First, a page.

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WATCH: Pat Kenny recalls the infamous moment he tore up Late Late Toy Show tickets

The broadcaster got into A LOT of trouble for this


Pat Kenny has recalled the infamous moment he tore up tickets for The Late Late Toy Show live on air, after a competition winner turned them down.

The broadcaster appeared on The Late Late Show as a guest on Friday night, and looked back at the ten years he spent hosting the RTÉ chat show.

Speaking to current host Ryan Tubridy, Pat admitted, “I got into terrible trouble for tearing up those tickets.”

“The story was very simple – we had a thousand pound shopping spree at the time in Dublin plus two tickets to the Toy Show and we drew out the winning ticket and said to the winner ‘congratulations’.”

Ryan then played the archive clip, in which the competition winner told Pat that she wasn’t “particularly interested” in going to the Toy Show – which lead to Pat ripping them up live on air.

“Toy Show tickets were like gold dust and they still are, even more valuable now. But we print the tickets so we could just print two more so the following week I gave them away on my radio show.”

The 70-year-old also opened up about his decision to leave RTÉ after nearly forty years.

“I’d done ten years of the Late Late and 11 years of Kenny Live so that’s 21 years of talk. Gay did 37 years and I was never going to do that,” he said.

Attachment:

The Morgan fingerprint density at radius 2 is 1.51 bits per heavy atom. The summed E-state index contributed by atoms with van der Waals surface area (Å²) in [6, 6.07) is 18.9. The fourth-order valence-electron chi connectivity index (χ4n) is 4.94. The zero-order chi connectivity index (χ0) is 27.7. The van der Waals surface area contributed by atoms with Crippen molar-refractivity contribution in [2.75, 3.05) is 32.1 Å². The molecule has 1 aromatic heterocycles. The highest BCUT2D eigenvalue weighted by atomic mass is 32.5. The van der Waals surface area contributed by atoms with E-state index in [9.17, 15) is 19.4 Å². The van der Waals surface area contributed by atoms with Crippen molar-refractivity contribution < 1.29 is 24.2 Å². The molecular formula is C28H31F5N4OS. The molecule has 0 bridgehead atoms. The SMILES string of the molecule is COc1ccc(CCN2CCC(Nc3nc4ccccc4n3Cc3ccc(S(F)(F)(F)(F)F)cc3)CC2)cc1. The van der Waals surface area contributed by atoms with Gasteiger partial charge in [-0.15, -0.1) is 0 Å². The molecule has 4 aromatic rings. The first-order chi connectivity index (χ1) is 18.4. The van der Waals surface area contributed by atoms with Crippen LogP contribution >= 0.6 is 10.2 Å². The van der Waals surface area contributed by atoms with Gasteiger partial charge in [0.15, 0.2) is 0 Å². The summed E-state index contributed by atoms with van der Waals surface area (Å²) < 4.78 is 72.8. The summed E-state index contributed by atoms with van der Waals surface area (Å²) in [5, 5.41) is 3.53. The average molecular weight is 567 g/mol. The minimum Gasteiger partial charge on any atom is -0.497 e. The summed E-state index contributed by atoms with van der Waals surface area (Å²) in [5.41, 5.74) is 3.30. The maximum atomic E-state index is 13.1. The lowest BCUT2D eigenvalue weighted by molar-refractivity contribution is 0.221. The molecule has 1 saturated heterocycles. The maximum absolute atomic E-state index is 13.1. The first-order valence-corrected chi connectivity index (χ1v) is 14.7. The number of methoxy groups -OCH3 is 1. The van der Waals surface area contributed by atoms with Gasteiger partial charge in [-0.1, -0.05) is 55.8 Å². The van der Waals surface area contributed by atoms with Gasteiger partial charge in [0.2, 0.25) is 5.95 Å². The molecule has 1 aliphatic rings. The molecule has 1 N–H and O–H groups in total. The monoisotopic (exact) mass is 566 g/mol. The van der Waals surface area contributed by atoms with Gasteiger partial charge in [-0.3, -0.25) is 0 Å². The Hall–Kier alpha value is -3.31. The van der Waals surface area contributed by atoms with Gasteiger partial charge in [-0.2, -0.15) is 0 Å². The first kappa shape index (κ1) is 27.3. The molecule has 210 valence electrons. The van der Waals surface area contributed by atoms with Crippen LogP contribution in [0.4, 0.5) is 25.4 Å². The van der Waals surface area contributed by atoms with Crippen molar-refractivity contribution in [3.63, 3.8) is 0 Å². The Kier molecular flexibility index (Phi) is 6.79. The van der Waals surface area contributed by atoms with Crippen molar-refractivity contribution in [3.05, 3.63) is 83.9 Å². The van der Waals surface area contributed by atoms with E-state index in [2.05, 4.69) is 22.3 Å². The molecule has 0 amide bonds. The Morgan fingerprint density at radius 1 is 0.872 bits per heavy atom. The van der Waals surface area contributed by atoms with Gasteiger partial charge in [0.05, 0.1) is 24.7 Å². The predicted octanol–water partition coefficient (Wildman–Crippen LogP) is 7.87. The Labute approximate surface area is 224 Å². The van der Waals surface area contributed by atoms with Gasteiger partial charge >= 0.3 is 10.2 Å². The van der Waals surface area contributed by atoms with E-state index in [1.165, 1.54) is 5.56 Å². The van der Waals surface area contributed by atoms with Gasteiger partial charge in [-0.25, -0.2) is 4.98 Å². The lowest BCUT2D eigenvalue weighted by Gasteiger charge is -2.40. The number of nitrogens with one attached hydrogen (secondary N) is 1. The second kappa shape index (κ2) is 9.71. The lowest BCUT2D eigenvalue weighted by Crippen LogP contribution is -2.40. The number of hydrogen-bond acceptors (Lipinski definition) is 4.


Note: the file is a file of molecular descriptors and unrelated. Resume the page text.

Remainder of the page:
“I’d done ten Toy Shows and I’d been to Lapland, come into studio on an elephant, come in on stilts… and I felt I was leaving on a high and there was also the opportunity to do Frontline on RTÉ current affairs.

“I’d come to a point where I was doing a lot of Prime Time,” he added. “I’d been moved from Frontline, which I didn’t want. Anyway, I agreed go to Prime Time and it was a Monday night, a Tuesday night, and a Thursday night and I didn’t know which one I’d be doing – all three or none.

“And I found that, given I was doing a programme every morning on radio, it was very demanding so I said I don’t want to do telly, I want to take a step back from it.

“And the people in power [in RTÉ] didn’t want that and then Newstalk came along and said how would you like to do radio? I hadn’t worked truly in the independent sector, let’s see what it’s like, and it was a very good decision,” he added.